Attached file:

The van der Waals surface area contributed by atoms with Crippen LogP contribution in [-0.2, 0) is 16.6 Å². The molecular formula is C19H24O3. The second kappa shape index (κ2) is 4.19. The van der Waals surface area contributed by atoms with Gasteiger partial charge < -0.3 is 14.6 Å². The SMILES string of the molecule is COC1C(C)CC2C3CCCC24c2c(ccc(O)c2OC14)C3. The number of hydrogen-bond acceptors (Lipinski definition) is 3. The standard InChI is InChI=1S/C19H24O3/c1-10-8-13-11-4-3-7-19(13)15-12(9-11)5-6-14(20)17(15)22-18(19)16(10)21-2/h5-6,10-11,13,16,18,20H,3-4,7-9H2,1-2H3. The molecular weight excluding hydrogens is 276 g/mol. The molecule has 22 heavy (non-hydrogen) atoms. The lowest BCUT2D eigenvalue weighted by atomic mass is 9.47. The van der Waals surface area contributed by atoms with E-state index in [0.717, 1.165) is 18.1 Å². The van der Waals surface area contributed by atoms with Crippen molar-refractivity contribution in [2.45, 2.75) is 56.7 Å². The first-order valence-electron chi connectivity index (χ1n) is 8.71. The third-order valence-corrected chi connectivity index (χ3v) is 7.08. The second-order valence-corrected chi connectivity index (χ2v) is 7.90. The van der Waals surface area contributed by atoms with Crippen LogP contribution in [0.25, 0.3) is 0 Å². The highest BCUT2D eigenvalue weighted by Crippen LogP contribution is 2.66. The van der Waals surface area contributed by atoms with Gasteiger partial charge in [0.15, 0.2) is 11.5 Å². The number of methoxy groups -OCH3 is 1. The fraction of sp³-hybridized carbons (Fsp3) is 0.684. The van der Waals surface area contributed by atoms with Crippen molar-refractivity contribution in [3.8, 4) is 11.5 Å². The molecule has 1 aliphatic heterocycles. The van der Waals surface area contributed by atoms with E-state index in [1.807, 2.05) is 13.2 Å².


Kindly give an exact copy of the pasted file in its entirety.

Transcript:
The van der Waals surface area contributed by atoms with Crippen LogP contribution in [-0.2, 0) is 16.6 Å². The molecular formula is C19H24O3. The second kappa shape index (κ2) is 4.19. The van der Waals surface area contributed by atoms with Gasteiger partial charge < -0.3 is 14.6 Å². The SMILES string of the molecule is COC1C(C)CC2C3CCCC24c2c(ccc(O)c2OC14)C3. The number of hydrogen-bond acceptors (Lipinski definition) is 3. The standard InChI is InChI=1S/C19H24O3/c1-10-8-13-11-4-3-7-19(13)15-12(9-11)5-6-14(20)17(15)22-18(19)16(10)21-2/h5-6,10-11,13,16,18,20H,3-4,7-9H2,1-2H3. The molecular weight excluding hydrogens is 276 g/mol. The molecule has 22 heavy (non-hydrogen) atoms. The lowest BCUT2D eigenvalue weighted by atomic mass is 9.47. The van der Waals surface area contributed by atoms with E-state index in [0.717, 1.165) is 18.1 Å². The van der Waals surface area contributed by atoms with Crippen molar-refractivity contribution in [2.45, 2.75) is 56.7 Å². The first-order valence-electron chi connectivity index (χ1n) is 8.71. The third-order valence-corrected chi connectivity index (χ3v) is 7.08. The second-order valence-corrected chi connectivity index (χ2v) is 7.90. The van der Waals surface area contributed by atoms with Crippen LogP contribution in [0.25, 0.3) is 0 Å². The highest BCUT2D eigenvalue weighted by Crippen LogP contribution is 2.66. The van der Waals surface area contributed by atoms with Gasteiger partial charge in [0.15, 0.2) is 11.5 Å². The number of methoxy groups -OCH3 is 1. The fraction of sp³-hybridized carbons (Fsp3) is 0.684. The van der Waals surface area contributed by atoms with Crippen molar-refractivity contribution in [3.8, 4) is 11.5 Å². The molecule has 1 aliphatic heterocycles. The van der Waals surface area contributed by atoms with E-state index in [1.807, 2.05) is 13.2 Å².